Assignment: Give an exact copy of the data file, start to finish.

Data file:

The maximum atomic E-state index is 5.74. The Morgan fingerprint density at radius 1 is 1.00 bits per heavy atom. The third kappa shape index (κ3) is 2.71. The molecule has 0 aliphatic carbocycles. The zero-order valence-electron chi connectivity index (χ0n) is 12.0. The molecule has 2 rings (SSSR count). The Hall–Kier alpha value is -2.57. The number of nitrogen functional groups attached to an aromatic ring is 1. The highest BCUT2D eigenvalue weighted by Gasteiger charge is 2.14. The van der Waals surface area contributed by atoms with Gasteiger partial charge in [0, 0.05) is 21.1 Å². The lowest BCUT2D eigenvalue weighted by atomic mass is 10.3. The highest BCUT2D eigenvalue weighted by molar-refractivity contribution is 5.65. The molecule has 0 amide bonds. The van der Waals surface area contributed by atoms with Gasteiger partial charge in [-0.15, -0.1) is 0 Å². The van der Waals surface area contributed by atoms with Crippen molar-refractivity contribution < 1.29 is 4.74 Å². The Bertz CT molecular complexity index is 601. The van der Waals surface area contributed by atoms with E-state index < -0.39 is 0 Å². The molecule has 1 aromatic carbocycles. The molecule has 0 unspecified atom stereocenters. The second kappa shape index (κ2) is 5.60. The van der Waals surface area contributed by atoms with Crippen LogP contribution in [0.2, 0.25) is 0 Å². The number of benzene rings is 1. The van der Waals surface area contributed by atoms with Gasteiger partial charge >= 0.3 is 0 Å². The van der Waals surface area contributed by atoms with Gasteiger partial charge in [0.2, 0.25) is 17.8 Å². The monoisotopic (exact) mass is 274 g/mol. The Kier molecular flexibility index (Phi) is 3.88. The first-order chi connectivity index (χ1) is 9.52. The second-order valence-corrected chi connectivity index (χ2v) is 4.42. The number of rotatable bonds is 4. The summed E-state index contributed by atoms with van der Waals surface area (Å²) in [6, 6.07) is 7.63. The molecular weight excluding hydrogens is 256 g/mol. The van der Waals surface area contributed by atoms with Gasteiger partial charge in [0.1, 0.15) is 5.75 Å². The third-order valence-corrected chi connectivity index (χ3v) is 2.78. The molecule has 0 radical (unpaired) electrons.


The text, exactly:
The maximum atomic E-state index is 5.74. The Morgan fingerprint density at radius 1 is 1.00 bits per heavy atom. The third kappa shape index (κ3) is 2.71. The molecule has 0 aliphatic carbocycles. The zero-order valence-electron chi connectivity index (χ0n) is 12.0. The molecule has 2 rings (SSSR count). The Hall–Kier alpha value is -2.57. The number of nitrogen functional groups attached to an aromatic ring is 1. The highest BCUT2D eigenvalue weighted by Gasteiger charge is 2.14. The van der Waals surface area contributed by atoms with Gasteiger partial charge in [0, 0.05) is 21.1 Å². The lowest BCUT2D eigenvalue weighted by atomic mass is 10.3. The highest BCUT2D eigenvalue weighted by molar-refractivity contribution is 5.65. The molecule has 0 amide bonds. The van der Waals surface area contributed by atoms with Gasteiger partial charge in [-0.15, -0.1) is 0 Å². The van der Waals surface area contributed by atoms with Crippen molar-refractivity contribution < 1.29 is 4.74 Å². The Bertz CT molecular complexity index is 601. The van der Waals surface area contributed by atoms with E-state index < -0.39 is 0 Å². The molecule has 1 aromatic carbocycles. The molecule has 0 unspecified atom stereocenters. The second kappa shape index (κ2) is 5.60. The van der Waals surface area contributed by atoms with Crippen LogP contribution in [0.2, 0.25) is 0 Å². The number of benzene rings is 1. The van der Waals surface area contributed by atoms with Gasteiger partial charge >= 0.3 is 0 Å². The van der Waals surface area contributed by atoms with Gasteiger partial charge in [0.2, 0.25) is 17.8 Å². The monoisotopic (exact) mass is 274 g/mol. The Kier molecular flexibility index (Phi) is 3.88. The first-order chi connectivity index (χ1) is 9.52. The second-order valence-corrected chi connectivity index (χ2v) is 4.42. The number of rotatable bonds is 4. The summed E-state index contributed by atoms with van der Waals surface area (Å²) in [6, 6.07) is 7.63. The molecular weight excluding hydrogens is 256 g/mol. The van der Waals surface area contributed by atoms with Gasteiger partial charge in [0.1, 0.15) is 5.75 Å². The third-order valence-corrected chi connectivity index (χ3v) is 2.78. The molecule has 0 radical (unpaired) electrons.